At the end of an unusually full season, Serena Williams has described her fuel tank as empty. The world No.1 struggled into the final of the WTA Championships with an emotional, dramatic and rather strange three-set defeat of seventh seed Jelena Jankovic. New world No.3 Li Na awaits.
Never before has Williams played over 80 times in a season, and her serve and movement appeared compromised for much of her 6-4, 2-6, 6-4 elimination of Jankovic in match No.81, win No.77. The 32-year-old looked listless, forlorn, distressed at times during a contest she had been expected to dominate as she had the three round-robin contests before it.
Williams said she had "hit a wall" of fatigue when lying down in her hotel room the previous night; Jankovic said it was difficult to play against someone who "for some reason, every time she starts losing, she starts serving slower or not running for certain balls", and, rather pointedly mentioning that good sportsmanship was important, whatever the circumstances.
"Physically I was so tired just even standing," said Williams, unsure how she had pulled herself through, and needing four match points and two attempts to serve it out. "My legs wouldn't move. My arm wouldn't go fast. I think when you are doing something so much for so long throughout the year, maybe it can take its toll. At the end of the match, I was really just fighting just to stay in there and just try and get my legs to move to go to the balls."
And Sunday? How much is left? "Right now I'm on 'E' (empty). We'll see," she said. "I'm going to obviously try to put some gas in the tank tonight, go to the gas station and fill up and try. We'll see what I can do. Like I said, I'm really proud that I was even able to stay out there today.
"And tomorrow is the final, so obviously everyone gets pumped up. I'm hoping I'll get some adrenalin going tomorrow. I need to lay down for 24 hours and that's it, I think. But I don't have that time, so I'll try."
Li, she said, was a threatening opponent, as well as - at 31 - a mature contemporary. The 2011 French Open champion had set herself a top-three goal at the start of 2013, as a personal best and to break her tie with Japan's Kimiko Date-Krumm as the highest-ranked Asian player ever. A second grand slam title was the other half a mission that was partially accomplished in a season that now has just one match left to go.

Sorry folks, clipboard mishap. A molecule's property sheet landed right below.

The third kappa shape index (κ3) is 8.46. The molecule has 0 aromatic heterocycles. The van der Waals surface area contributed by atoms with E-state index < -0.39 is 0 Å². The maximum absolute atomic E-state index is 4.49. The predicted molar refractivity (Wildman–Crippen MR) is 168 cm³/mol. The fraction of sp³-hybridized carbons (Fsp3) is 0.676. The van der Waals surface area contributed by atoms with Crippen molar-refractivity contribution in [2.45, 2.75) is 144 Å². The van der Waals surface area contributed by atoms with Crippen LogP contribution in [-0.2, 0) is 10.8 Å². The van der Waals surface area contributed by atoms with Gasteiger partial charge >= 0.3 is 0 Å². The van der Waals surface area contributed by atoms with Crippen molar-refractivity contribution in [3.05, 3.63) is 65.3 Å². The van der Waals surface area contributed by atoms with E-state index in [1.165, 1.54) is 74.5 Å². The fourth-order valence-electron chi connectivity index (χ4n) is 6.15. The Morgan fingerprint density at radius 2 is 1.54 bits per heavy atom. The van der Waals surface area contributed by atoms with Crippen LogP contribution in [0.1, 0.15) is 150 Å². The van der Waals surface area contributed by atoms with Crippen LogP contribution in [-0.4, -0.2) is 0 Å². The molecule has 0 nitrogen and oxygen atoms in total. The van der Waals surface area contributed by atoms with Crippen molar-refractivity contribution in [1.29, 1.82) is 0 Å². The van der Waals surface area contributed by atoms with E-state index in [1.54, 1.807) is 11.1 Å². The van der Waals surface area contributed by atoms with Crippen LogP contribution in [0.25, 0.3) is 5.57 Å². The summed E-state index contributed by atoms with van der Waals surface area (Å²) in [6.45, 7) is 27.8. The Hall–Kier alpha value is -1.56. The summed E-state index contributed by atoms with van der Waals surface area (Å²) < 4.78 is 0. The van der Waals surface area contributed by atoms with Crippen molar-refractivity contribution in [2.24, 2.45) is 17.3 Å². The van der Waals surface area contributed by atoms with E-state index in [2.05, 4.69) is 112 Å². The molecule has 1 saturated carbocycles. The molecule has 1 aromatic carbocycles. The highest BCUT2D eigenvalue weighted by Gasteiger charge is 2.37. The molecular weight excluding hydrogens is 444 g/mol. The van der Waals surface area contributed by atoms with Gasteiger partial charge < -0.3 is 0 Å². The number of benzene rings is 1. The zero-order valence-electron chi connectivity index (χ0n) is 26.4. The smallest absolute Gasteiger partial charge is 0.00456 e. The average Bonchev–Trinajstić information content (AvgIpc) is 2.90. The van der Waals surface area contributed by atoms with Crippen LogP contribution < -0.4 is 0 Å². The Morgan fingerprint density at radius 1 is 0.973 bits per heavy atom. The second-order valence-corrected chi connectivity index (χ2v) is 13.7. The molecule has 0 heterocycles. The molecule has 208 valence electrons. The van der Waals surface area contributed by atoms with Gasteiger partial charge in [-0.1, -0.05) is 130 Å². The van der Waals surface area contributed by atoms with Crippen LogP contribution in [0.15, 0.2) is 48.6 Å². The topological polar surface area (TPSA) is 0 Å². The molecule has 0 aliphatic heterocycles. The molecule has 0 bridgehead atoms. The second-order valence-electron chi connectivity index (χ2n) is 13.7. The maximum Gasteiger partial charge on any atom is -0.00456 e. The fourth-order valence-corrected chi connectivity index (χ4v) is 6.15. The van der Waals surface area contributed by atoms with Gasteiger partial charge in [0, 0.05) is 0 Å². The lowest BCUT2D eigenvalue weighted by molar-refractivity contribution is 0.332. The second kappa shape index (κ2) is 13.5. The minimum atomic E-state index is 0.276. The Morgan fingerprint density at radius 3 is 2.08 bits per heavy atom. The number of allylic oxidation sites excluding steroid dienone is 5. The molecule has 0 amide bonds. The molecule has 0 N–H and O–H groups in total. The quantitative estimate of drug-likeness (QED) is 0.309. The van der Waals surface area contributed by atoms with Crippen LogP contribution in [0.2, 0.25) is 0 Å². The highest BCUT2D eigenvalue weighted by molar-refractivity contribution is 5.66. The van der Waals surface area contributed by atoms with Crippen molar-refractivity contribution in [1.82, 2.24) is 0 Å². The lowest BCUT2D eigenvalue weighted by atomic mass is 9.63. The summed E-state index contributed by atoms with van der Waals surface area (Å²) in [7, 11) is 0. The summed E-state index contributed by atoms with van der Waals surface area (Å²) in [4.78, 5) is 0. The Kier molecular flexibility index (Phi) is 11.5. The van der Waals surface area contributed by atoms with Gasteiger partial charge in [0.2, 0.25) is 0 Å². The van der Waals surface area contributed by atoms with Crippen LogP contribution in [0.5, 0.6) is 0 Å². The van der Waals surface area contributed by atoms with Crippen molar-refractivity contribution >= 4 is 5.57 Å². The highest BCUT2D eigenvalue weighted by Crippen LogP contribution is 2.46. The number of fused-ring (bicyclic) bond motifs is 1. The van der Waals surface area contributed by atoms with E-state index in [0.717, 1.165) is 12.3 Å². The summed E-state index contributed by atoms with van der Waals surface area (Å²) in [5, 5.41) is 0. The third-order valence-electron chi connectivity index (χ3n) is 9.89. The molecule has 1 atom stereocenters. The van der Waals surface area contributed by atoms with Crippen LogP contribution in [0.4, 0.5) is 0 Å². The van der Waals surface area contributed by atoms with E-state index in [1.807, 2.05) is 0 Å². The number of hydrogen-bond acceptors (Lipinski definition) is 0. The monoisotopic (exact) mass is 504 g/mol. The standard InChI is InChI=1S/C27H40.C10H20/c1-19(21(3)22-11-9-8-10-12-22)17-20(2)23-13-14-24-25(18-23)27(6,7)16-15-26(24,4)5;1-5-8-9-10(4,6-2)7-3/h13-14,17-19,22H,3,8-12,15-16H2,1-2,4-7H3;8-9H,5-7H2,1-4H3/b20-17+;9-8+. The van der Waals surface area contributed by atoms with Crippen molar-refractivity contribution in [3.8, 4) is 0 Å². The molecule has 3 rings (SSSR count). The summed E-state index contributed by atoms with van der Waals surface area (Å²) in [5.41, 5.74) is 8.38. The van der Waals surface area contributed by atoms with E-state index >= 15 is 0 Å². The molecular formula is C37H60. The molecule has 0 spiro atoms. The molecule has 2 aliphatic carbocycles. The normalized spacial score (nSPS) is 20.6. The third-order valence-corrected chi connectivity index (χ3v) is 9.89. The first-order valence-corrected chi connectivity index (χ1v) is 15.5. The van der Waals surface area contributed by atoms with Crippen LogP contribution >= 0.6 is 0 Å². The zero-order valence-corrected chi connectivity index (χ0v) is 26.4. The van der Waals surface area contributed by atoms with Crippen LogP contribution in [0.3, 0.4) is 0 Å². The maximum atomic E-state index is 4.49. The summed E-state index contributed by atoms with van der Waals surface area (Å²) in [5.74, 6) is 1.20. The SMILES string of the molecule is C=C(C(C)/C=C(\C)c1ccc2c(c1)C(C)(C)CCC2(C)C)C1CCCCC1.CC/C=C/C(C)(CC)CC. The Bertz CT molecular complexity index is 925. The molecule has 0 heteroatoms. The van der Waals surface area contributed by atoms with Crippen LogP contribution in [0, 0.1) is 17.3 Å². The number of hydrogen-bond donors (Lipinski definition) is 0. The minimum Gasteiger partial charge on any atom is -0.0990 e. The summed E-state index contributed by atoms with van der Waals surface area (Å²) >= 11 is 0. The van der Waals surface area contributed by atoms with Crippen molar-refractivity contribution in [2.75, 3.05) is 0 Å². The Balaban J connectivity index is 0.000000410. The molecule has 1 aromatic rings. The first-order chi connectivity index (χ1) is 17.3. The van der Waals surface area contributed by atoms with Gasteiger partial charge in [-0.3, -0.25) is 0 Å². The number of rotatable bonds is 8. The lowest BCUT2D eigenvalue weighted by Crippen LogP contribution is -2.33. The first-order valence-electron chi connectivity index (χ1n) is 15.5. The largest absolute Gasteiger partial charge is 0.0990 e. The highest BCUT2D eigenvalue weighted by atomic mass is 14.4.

"Now I catch the top three. Tomorrow is the last match. So enjoy and (then) have a good vacation. This is my goal," said Li, who has now overtaken Maria Sharapova and Agnieszka Radwanska to trail only Williams and second-ranked Victoria Azarenka. "I like to be first, you know," she quipped about being the all-time Asian No.1. So is world No.2 her next ambition? "Why not?" she smiled.
But, first, the final, and the enormous obstacle that is Williams, her fatigue issues notwithstanding. The American leads 9-1 in career meetings, most recently a 6-0, 6-3 belting at this year's US Open, in which Li admitted she was beaten before she started.
No other player is capable of such intimidation but, then, there is only one Serena. "I don't think another player give me the same feeling," said Li. "Actually, when I was walking to the court, I was still feeling confident, but after one or two games, I couldn't find the rhythm during the match against Serena in the US Open." Asked what will be different this time, Li joked that she would not "look at her at all". The ostrich approach. Worth a try. Anything is.
Kvitova, who in recent months has salvaged a good amount from a not-great year, tipped Williams. "It's always a chance here, for sure, but I think Serena is favourite," she said. "Li Na played really good this tournament (but) I think if I be honest (I'd) say like 70 per cent for Serena."
Jankovic, too, can take much from an improved season she ended a little sceptical about Williams' explanation of fatigue for a semi-final of such fits and starts.
"I have a cold, and maybe if I start losing I start dragging myself and not run for balls, I can do the same. It's how you want to play the game. That's up to you. And there is nothing wrong with that. We are all competitors and you compete the way you want to compete," said Jankovic, noting that Williams had a rest day on Friday after three straight-sets matches, but also relating to the toll taken by 80-plus matches for the year.
Williams has played 15 only tournaments, but extra activity has come through winning 10 - perhaps 11 - of them. "I think my problem more or less is I have played so much this year, more than I have in my whole career, which is ironic, because obviously I'm older than I have been in my whole career," laughed the 17-time major champion. "Seeing me playing so much more than everyone else is shocking. I don't really play that much tennis."